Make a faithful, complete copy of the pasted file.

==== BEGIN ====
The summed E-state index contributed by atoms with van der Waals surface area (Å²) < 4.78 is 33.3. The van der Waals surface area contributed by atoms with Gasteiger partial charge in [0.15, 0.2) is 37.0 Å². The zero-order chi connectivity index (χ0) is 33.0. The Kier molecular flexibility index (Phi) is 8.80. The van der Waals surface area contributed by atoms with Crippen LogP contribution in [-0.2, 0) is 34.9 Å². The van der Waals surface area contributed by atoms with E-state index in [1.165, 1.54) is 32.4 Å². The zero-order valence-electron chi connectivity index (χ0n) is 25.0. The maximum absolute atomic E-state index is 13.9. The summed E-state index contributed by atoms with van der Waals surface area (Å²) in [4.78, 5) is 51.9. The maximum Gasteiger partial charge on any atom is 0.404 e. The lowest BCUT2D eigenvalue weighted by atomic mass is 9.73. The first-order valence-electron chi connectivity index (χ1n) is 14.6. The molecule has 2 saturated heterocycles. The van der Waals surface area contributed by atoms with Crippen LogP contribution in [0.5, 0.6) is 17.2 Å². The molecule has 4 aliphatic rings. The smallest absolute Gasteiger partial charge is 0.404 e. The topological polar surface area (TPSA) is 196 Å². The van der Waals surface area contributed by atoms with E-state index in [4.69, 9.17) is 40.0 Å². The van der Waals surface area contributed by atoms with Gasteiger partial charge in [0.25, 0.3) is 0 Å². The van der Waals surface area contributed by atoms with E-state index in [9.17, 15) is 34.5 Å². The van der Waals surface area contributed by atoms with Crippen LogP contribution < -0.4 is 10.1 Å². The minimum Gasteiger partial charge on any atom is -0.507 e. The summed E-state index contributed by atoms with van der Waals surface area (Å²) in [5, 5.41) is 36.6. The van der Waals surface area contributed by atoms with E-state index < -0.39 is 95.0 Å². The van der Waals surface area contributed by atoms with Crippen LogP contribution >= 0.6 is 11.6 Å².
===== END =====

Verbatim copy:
The summed E-state index contributed by atoms with van der Waals surface area (Å²) < 4.78 is 33.3. The van der Waals surface area contributed by atoms with Gasteiger partial charge in [0.15, 0.2) is 37.0 Å². The zero-order chi connectivity index (χ0) is 33.0. The Kier molecular flexibility index (Phi) is 8.80. The van der Waals surface area contributed by atoms with Crippen LogP contribution in [-0.2, 0) is 34.9 Å². The van der Waals surface area contributed by atoms with E-state index in [1.165, 1.54) is 32.4 Å². The zero-order valence-electron chi connectivity index (χ0n) is 25.0. The maximum absolute atomic E-state index is 13.9. The summed E-state index contributed by atoms with van der Waals surface area (Å²) in [4.78, 5) is 51.9. The maximum Gasteiger partial charge on any atom is 0.404 e. The lowest BCUT2D eigenvalue weighted by atomic mass is 9.73. The first-order valence-electron chi connectivity index (χ1n) is 14.6. The molecule has 2 saturated heterocycles. The van der Waals surface area contributed by atoms with Crippen LogP contribution in [0.5, 0.6) is 17.2 Å². The molecule has 4 aliphatic rings. The smallest absolute Gasteiger partial charge is 0.404 e. The topological polar surface area (TPSA) is 196 Å². The van der Waals surface area contributed by atoms with E-state index in [4.69, 9.17) is 40.0 Å². The van der Waals surface area contributed by atoms with Gasteiger partial charge in [0.25, 0.3) is 0 Å². The van der Waals surface area contributed by atoms with E-state index in [9.17, 15) is 34.5 Å². The van der Waals surface area contributed by atoms with Crippen LogP contribution < -0.4 is 10.1 Å². The minimum Gasteiger partial charge on any atom is -0.507 e. The summed E-state index contributed by atoms with van der Waals surface area (Å²) in [5, 5.41) is 36.6. The van der Waals surface area contributed by atoms with E-state index < -0.39 is 95.0 Å². The van der Waals surface area contributed by atoms with Crippen LogP contribution >= 0.6 is 11.6 Å².